This blaze was followed later the same year on 5 October by 'an alarming fire'. At 00:30 a fire was discovered at W. Hawtin and Sons, based in numbers 24 and 25. The wholesale stationers' warehouse was badly damaged by the blaze.[9]

On 21 November 1894, police raided an alleged gambling club which was based on the first floor of 59 Paternoster Row. The club known both as the 'City Billiard Club' and the 'Junior Gresham Club' had been there barely three weeks at the time of the raid. Forty-five arrests were made, including club owner Albert Cohen.[10]

On 4 November 1939, a large scale civil defence exercise was held in the City of London. One of the simulated seats of fire was in Paternoster Row.[11]

Trübner & Co. was one of the publishing companies on Paternoster Row.

Destruction during World War II

The street was devastated by aerial bombardment during the Blitz of World War II, suffering particularly heavy damage in the night raid of 29–30 December 1940, later characterised as the Second Great Fire of London, during which an estimated 5 million books were lost in the fires caused by tens of thousands of incendiary bombs.[12]

After the raid a letter was written to The Times describing:

.mw-parser-output .templatequote{overflow:hidden;margin:1em 0;padding:0 40px}.mw-parser-output .templatequote .templatequotecite{line-height:1.5em;text-align:left;padding-left:1.6em;margin-top:0}

'...a passage leading through "Simpkins" [which] has a mantle of stone which has survived the melancholy ruins around it. On this stone is the Latin inscription that seems to embody all that we are fighting for :- VERBUM DOMINI MANET IN AETERNUM' [The word of God remains forever].[13]

Another correspondent with the newspaper, Ernest W. Larby, described his experience of 25 years working on Paternoster Row:[14]

…had he [Lord Quickswood] worked for 25 years, as I did, in Paternoster Row, he would not have quite so much enthusiasm for those narrow ways into whose buildings the sun never penetrated… What these dirty, narrow ways of the greatest city in the world really stood for from the people's viewpoint are things we had better bury.

— Ernest W. Larby

The ruins of Paternoster Row were visited by Wendell Willkie in January 1941. He said, "I thought that the burning of Paternoster Row, the street where the books are published, was rather symbolic. They [the Germans] have destroyed the place where the truth is told".[15]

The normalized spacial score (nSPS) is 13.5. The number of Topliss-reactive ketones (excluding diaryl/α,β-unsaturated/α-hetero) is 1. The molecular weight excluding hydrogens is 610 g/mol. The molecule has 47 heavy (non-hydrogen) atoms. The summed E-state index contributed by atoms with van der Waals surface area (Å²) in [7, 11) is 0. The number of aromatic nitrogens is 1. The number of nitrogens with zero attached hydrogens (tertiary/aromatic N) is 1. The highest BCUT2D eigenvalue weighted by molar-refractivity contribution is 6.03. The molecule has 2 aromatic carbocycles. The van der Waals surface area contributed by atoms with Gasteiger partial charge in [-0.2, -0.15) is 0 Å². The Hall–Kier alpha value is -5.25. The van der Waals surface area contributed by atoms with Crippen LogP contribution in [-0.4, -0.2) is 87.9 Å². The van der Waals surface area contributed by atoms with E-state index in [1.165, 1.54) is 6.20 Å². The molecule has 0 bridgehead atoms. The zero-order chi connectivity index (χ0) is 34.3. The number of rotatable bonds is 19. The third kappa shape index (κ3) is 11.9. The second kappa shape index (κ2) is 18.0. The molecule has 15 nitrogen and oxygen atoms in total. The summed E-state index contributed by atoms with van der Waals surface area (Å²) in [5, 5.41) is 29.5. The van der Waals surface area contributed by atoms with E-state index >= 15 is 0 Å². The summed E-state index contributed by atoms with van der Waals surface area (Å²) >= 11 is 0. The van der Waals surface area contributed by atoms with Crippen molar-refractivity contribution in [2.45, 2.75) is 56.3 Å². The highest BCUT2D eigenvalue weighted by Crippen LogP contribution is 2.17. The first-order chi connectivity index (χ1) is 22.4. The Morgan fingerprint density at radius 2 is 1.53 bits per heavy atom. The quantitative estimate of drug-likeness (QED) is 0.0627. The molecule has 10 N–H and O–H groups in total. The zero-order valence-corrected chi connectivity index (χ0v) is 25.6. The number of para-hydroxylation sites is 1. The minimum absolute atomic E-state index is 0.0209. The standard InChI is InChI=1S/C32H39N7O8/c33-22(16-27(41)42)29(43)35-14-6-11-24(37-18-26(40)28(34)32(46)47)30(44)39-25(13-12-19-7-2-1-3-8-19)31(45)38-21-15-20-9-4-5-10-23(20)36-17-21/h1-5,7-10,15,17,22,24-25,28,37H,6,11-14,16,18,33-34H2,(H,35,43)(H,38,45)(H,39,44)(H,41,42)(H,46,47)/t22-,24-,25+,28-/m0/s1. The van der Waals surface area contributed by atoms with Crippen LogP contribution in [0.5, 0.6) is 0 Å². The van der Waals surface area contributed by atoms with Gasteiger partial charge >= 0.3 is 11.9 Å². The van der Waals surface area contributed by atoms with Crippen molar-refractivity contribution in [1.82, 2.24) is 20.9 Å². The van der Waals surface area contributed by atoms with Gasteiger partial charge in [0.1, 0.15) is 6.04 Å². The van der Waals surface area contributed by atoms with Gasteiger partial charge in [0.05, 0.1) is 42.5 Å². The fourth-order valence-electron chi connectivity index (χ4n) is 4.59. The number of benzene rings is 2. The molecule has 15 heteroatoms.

Printers and booksellers based in Paternoster Row

Title page of An Essay on the Management of the Present War with Spain printed for T. Cooper at The Globe

Note: Before about 1762, premises in London had signs rather than numbers.



  • C. Davis (1740)[48]
  • Hawes, Clarke and Collins (1771)[49]
  • Oxford University Press – Bible warehouse destroyed by fire in 1822,[3] rebuilt c. 1880
  • Sampson Low (after 1887)
  • H. Woodfall & Co.
  • Marshall Brothers Ltd., Keswick House, Paternoster Row, London
  • Thomas Nelson[50]
  • Sherwood, Neely, and Jones (1817)[24]
  • R. Fenner (1817)[24]
  • Kent and Co. (1859)[51]
  • Hurst & Blackett
  • Jackson & Walford
  • Hutchinson & Co.

Others based in Paternoster Row

  • No. 34 – Boys Brigade London HQ
  • No. 60 – Friendly Female Society, "for indigent widows and single women of good character, entirely under the management of ladies."[33]

In popular culture

  • The Siege of Paternoster Row was an anonymous 1826 booklet in verse, attacking the reliability of bankers.[52]
  • The Paternoster Gang are a trio of Victorian detectives aligned with the Doctor in the television series Doctor Who, so named because they are based in Paternoster Row.
  • In the episode "Young England" of the 2016 television series Victoria, a stalker of Queen Victoria indicates that he lives on Paternoster Row. (Coincidentally, the actress playing Victoria in the series, Jenna Coleman, had appeared in several episodes of Doctor Who that featured the aforementioned Paternoster Gang.)

See also

References